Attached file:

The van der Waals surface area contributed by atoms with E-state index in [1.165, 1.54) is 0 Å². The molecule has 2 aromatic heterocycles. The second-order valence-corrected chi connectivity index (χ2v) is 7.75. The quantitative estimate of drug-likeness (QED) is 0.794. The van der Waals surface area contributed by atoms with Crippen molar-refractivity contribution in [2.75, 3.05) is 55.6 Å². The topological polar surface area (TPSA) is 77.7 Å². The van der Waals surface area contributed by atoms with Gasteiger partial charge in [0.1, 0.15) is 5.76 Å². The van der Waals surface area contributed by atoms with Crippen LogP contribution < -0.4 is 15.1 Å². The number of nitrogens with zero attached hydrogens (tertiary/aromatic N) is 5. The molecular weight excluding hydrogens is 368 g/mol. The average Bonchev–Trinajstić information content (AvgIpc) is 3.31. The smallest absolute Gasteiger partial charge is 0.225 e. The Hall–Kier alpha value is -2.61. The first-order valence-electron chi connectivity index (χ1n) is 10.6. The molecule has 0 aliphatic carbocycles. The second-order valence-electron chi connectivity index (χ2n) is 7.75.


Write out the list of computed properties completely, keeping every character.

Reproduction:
The van der Waals surface area contributed by atoms with E-state index in [1.165, 1.54) is 0 Å². The molecule has 2 aromatic heterocycles. The second-order valence-corrected chi connectivity index (χ2v) is 7.75. The quantitative estimate of drug-likeness (QED) is 0.794. The van der Waals surface area contributed by atoms with Crippen molar-refractivity contribution in [2.75, 3.05) is 55.6 Å². The topological polar surface area (TPSA) is 77.7 Å². The van der Waals surface area contributed by atoms with Gasteiger partial charge in [0.1, 0.15) is 5.76 Å². The van der Waals surface area contributed by atoms with Crippen LogP contribution < -0.4 is 15.1 Å². The number of nitrogens with zero attached hydrogens (tertiary/aromatic N) is 5. The molecular weight excluding hydrogens is 368 g/mol. The average Bonchev–Trinajstić information content (AvgIpc) is 3.31. The smallest absolute Gasteiger partial charge is 0.225 e. The Hall–Kier alpha value is -2.61. The first-order valence-electron chi connectivity index (χ1n) is 10.6. The molecule has 0 aliphatic carbocycles. The second-order valence-electron chi connectivity index (χ2n) is 7.75.